The risk of a new flu virus spreading from animals to humans and causing a pandemic is a constant reality. The question is not whether or not there will be a new flu pandemic, but when it will occur. Tedros Adhanom Ghebreyesus, director-general of the WHO, presented a global strategy against the Influenza dated from 2019-2030. A very ambitious initiative designed to prevent and combat this disease.
His words are more than justified, as influenza is one of the greatest threats to global public health: there are nearly one billion cases each year, of which between 290,000 and 650,000 are fatal. In fact, it was the cause of the 1918 pandemic, one of the greatest health crises in history. WHO strategies are focused precisely on avoiding such a scenario.
The Spanish Flu
It is estimated that between 1918 and 1920 some 500 million people suffered from the so-called Spanish flu. Various studies suggest that it could have originated in the United States, France or China. Between 50 million and 100 million of those affected have died, almost 5% of the world's population. In barely two years, it caused more victims than those which have been attributed to the HIV virus, which has caused around 39 million deaths since the 1970s.
Since then, there have been three other influenza pandemics, in 1957, 1968 and 2009, but none on the scale of the one that happened in 1918.
WHO experts acknowledge that such outbreaks are unpredictable. For example, in 2003, the re-emergence of the Avian Influenza A(H5N1) virus in Asia showed that it could be transmitted from animals to humans. However, it did not become a pandemic at that time, as the virus did not retain a permanent ability to spread from person to person.
In 2009, the strain that caused the H1N1 swine flu, which started in Mexico, spread rapidly around the world. It is estimated that between 105,000 and 395,000 people died from it. Although some seasonal flu epidemics can cause even more deaths, this case convinced health authorities that we were ill-prepared to respond effectively to such cases.
In 2011, the 194 WHO Member States created the Pandemic Influenza Preparedness Framework - also known as the PIP Framework - to strengthen the sharing of potentially pandemic influenza viruses through a network of laboratories, allowing them to be studied in detail, and to promote access to vaccines, especially from developing countries, to address potential threats. Vaccine strains are selected by WHO twice a year; once for the influenza season in the northern hemisphere and once for the influenza season in the southern hemisphere.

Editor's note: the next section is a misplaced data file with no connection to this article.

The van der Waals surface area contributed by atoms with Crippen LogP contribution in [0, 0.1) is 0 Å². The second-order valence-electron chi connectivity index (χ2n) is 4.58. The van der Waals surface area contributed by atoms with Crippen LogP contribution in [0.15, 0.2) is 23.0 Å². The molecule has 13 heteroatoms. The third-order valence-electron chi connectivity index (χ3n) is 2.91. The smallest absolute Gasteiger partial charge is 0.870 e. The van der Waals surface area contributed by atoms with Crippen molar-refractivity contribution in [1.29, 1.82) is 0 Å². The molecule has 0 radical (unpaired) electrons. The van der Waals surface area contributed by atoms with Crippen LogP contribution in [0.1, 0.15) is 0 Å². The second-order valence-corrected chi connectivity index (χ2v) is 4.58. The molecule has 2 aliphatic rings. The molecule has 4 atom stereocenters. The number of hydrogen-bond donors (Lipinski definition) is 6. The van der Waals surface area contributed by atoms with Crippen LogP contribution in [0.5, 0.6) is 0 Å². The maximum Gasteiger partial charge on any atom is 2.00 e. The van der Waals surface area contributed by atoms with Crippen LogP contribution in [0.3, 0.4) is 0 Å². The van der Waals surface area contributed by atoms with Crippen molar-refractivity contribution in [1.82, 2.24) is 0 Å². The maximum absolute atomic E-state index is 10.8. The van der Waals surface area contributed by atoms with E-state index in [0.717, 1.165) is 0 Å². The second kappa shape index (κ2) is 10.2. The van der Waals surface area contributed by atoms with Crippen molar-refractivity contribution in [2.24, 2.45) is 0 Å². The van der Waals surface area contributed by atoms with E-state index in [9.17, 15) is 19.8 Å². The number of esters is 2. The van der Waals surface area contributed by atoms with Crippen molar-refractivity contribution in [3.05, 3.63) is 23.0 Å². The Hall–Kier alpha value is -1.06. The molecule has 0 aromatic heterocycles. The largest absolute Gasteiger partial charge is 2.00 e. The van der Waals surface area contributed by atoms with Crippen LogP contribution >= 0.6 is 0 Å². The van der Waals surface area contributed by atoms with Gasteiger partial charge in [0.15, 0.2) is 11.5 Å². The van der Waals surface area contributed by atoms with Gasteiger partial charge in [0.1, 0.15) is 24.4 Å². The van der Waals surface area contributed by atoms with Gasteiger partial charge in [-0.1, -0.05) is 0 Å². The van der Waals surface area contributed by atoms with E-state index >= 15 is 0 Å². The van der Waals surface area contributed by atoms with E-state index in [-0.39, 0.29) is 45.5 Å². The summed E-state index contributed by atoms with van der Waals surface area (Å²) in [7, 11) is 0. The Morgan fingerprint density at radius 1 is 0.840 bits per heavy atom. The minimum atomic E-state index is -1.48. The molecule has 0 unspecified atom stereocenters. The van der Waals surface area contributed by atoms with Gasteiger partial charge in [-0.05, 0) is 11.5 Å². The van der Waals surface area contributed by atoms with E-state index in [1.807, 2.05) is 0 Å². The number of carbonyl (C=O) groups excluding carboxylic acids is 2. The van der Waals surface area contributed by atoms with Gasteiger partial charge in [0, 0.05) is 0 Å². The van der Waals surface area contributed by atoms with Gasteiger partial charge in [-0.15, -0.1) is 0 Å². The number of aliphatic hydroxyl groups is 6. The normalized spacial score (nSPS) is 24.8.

A planetary flu plan
The latest strategy of the World Health Organization (WHO) is the most comprehensive and far-reaching strategy developed to date to contain this virus. It aims not only to strengthen existing prevention mechanisms but also to set guidelines to improve each country's response to a pandemic.
In essence, the WHO approach has two objectives. The first is to improve surveillance and response systems, as well as prevention, treatment and means to prepare for future crises. To achieve this, each country must develop a specific programme tailored to its needs that also contributes to global health security.
The second is to design better tools to prevent, detect, control and treat influenza, from vaccines to antivirals, and to ensure that all countries have access to them. As WHO Director-General Tedros Adhanom Ghebreyesus points out, thanks to the partnerships and actions taken in recent years, we have never been so prepared for the next pandemic. However, it is still not enough. "The PiP Framework - the tool that brings together governments, industry and WHO for a global response - needs to continue to work effectively to facilitate access to vaccines and treatments and to help countries prepare for pandemic influenza through contributions from manufacturers.
Raúl Ortiz de Lejarazu is head of the Microbiology and Immunology Service at the Hospital Clínico in Valladolid.
"The truth is that we are not sufficiently prepared to face a flu pandemic since we have to take into account that the organization to contain a phenomenon of this type has to be global; not only in rich countries but also in those with more limited resources. The Achilles' heel in this situation is the availability of vaccines: the producing countries are always the first to have access to them, while those in the developing world are usually the last.
It is not possible to know which strain of influenza will be circulating, so in the event of a pandemic, it will take four to five months to produce the vaccine. In the early stages, only antiviral drugs will be available. That is why, while the vaccine is being manufactured, containment measures need to be taken, such as diagnosing people, treating them and isolating them. Three such crises occur every century. One has already occurred in this century, but according to the WHO, another may occur before 2030.
Adapted from an article in Gaceta Medica written by Sandra Pulido